As local government managers, we face an age-old challenge: how to engage our citizens in ways that make their government relevant and, perhaps more important, satisfying. We all know that one unreturned phone call or one unresolved complaint can create a lifelong disgruntled resident.
In contrast, creating an active, engaged resident can take dozens of interactions, with each demanding stellar customer service. So, what can a manager do to increase the odds that citizens will be satisfied by their participation and interaction with their local government?
First, we should consider what we mean by citizen participation. The traditional definition would typically involve the resident attending a neighborhood meeting or lobbying a city councilmember to fund a particular project. These methods are still alive, well, and relevant, but people interact with their local government in hundreds of different ways, and each of these represents some form of participation in the process.
Those who use city services--and services can range from paying a sewer bill to attending a ballet performance at a city park--actually are participating in their local government. In the city of Reno, we have undertaken a comprehensive program to make all forms of participation satisfying for our residents.
TRADITIONAL METHODS OF CITIZEN PARTICIPATION
When people consider the traditional model of citizen participation in government, they envision something like Norman Rockwell's painting representing the freedom of speech, one of President Roosevelt's four freedoms depicted by Rockwell in advertisements for war bonds in World War 11. This image remains inspiring and reminds us what is best about representative government--policymakers answer to the people. Residents have the right, even an obligation, to engage their elected representatives and influence policy decisions.
Local political power is still often expressed in this traditional, formal meeting format. Whether through a planning commission, an arts funding committee, or a neighborhood board, important decisions continue to be made in town halls and school libraries following Robert's rules of order.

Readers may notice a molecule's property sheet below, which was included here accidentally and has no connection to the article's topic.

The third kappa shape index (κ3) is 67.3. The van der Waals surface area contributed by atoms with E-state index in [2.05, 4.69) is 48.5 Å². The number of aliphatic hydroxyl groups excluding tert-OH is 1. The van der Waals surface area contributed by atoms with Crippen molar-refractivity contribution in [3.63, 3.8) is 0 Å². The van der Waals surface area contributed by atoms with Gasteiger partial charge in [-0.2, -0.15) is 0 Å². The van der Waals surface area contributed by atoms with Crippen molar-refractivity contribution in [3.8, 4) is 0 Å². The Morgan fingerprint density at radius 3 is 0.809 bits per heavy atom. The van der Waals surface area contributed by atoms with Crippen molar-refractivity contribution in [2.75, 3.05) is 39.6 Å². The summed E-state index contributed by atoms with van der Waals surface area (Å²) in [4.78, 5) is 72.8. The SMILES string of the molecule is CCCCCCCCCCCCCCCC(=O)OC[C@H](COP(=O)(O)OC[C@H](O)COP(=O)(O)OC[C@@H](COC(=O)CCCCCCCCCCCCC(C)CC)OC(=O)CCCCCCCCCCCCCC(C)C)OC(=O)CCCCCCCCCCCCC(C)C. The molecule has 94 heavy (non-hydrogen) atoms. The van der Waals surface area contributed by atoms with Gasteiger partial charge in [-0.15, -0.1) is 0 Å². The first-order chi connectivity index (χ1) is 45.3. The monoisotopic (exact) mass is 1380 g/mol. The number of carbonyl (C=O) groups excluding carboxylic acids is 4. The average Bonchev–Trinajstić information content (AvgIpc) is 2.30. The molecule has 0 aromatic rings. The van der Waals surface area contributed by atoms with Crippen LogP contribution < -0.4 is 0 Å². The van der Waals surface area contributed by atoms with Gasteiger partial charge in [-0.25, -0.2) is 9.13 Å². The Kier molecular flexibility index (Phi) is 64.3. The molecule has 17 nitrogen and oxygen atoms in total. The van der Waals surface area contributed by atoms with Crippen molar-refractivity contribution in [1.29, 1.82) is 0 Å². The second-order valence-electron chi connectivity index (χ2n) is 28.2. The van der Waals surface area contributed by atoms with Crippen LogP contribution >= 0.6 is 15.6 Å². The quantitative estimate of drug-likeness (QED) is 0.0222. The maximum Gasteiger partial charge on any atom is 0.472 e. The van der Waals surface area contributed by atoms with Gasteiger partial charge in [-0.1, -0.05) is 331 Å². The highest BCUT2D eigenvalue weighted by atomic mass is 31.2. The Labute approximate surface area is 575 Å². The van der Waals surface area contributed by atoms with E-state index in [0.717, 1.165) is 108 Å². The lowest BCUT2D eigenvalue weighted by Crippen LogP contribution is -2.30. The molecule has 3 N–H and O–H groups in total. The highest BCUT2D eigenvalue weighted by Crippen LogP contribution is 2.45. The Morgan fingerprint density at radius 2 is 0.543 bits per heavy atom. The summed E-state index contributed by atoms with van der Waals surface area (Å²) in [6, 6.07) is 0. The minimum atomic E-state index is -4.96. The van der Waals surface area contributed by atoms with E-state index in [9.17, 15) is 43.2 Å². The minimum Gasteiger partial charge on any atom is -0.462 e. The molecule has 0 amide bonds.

In Reno, we have created a system in which citizens can clearly see the influence they exert at public meetings, in particular, with our Neighborhood Advisory Boards (NABs), as their community activism produces tangible changes in their neighborhoods. Reno's council provides $380,000 each year, divided on a per capita basis, to our eight NABs. The boards use this funding for everything from neighborhood festivals, to improvements at a public swimming pool, to establishing neighborhood watch programs.
Having real resources to dedicate to neighborhood priorities has raised the profile of these boards, and the sense of local participation has caught on. The boards also get involved in projects even when they don't have a hand in the funding. Today, the Reno NABs are the backbone of a citywide Clean and Green program, which draws residents out twice each year to pick up litter, correct code violations, and spruce up their neighborhoods. The NABs have become influential bodies and consistently communicate with their respective city councilmembers as well as with city staff.
Another way to keep council-members connected with their constituents is the town hall meeting, where a councilmember invites the public to bring issues to the meeting rather than have the communication travel from the elected official to the residents. These meetings are held regularly, and elected officials use the messages they get from constituents to formulate their annual list of priorities. If city staff members have not made progress that their constituents can see, councilmembers hear about it at these meetings.
Another formal and traditional method for participation is a summit organized around a particular issue. In Reno …